Sonia Gomes has been making radically intimate, fabric-based sculpture for three decades, in defiance of racism, ageism, and misogyny. Her story is the stuff of which art world myths are made, a story in which, against all odds, rags turn to riches, obscurity to worldwide recognition. Through intensely focused labor and commitment, she has beaten the system; in 2015, at the age of 67, she gained international recognition when the late curator Okwui Enwezor included her work in the Venice Biennale.
Gomes was born in 1948 in Minas Gerais, the last Brazilian state to outlaw slavery. Although always drawn to art-making, she did not formally begin her artistic practice until later in life. In 1994, when she was 45, she left behind a law career to attend the Guignard School, a university of fine arts in Belo Horizonte, Minas Gerais, using art to re-examine childhood experiences that marked her deeply: “My life story is my work…I left an extremely poor environment; my grandmother was too poor to raise me, so she took me to my father’s family who were better off…I did not receive any affection there.” Gomes’s white industrialist father (who never married her Black mother) raised her as a Catholic and paid for the university education that resulted in her law degree; there, his influence seems to have ended. Gomes locates the source of her imagination and creativity in the influence of her grandmother—a seamstress and practitioner of Candomblé: “My grandmother was Black; she was a sorceress and would bless people with a branch of a plant called arruda. It was a ritual she would perform, and the memory of it is really strong for me. Since then, I’ve always been interested in craft—in things made by hand and folk art and the festivals, rituals, churches, and processions.”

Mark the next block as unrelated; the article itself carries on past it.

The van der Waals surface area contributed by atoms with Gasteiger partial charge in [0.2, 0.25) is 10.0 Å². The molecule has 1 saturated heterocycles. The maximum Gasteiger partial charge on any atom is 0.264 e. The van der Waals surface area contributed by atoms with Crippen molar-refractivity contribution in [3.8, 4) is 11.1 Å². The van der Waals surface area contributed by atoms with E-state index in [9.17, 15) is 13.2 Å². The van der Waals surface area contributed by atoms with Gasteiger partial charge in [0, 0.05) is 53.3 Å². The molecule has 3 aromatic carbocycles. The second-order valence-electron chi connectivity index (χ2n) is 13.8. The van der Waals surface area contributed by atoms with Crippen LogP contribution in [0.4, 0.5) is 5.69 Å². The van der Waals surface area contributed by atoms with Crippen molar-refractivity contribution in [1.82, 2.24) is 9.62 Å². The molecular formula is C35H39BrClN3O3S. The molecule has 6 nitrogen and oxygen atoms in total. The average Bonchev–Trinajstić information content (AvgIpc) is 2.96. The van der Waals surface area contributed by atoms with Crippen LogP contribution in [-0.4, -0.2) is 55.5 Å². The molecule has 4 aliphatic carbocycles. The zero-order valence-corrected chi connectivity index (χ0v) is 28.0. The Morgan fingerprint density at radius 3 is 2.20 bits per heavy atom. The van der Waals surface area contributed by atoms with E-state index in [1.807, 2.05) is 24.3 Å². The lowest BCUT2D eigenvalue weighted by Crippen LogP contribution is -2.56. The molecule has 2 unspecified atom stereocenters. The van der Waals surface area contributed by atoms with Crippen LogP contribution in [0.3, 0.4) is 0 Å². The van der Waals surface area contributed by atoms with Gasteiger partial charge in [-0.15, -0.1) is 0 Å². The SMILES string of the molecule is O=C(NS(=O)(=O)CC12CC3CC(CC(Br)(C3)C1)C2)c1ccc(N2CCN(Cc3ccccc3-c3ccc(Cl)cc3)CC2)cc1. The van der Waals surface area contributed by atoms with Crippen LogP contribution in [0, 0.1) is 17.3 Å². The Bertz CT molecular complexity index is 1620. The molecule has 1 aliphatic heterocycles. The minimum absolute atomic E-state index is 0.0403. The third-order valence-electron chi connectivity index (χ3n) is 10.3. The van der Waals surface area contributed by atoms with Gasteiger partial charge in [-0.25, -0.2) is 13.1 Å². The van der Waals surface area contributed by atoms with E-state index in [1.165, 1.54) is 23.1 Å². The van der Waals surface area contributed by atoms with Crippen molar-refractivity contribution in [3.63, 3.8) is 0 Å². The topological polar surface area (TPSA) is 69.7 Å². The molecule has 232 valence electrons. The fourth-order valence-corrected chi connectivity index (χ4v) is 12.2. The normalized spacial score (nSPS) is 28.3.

Gomes’s painstakingly physical practice combines stitching, sewing, embroidering, tearing, layering, and wrapping—domestic practices that define her dually as an artisan and an artist. She reclaims Afro-Brazilian traditions and women’s handwork in works consisting of found and donated textiles combined with furniture, driftwood, or wire, as well as tree trunks and branches; the softness and malleability of her fabrics intertwine with and complement the rigidity of the wooden materials. Her extensive body of work also includes large, asymmetrical fabric assemblages and more rigid constructions that resemble tightly compressed, swollen, and uneven bundles of colorful fabrics. These biomorphic and multidimensional structures imply absent bodies, including her own: “Sometimes I think my work might look like my insides because it’s extremely visceral.” Layered with the ghostly presences of the people who once owned these altered garments and scraps of fabric, Gomes’s work transforms fabric, thread, and found and gifted objects, revitalizing cast-offs and moving them from a denigrated plane of existence to the sphere of personal meaning and culture.
Rather than regarding fabrics and other objects as mere materials, Gomes thinks of them as receptacles of past experiences, containers of memory. She explains, “Many of the works I’ve made only exist because the material came to me…someone told me they had a 50-year-old wedding dress and asked if they could give it to me. It was enormous. When these materials come, they bring the history of the people that they belonged to, and I give a new significance to them…I would never plan to make a work and then go out to the store to buy a wedding dress to transform into a sculpture. From the moment the material arrives in my life, I feel a responsibility for it and to the person who it came from.”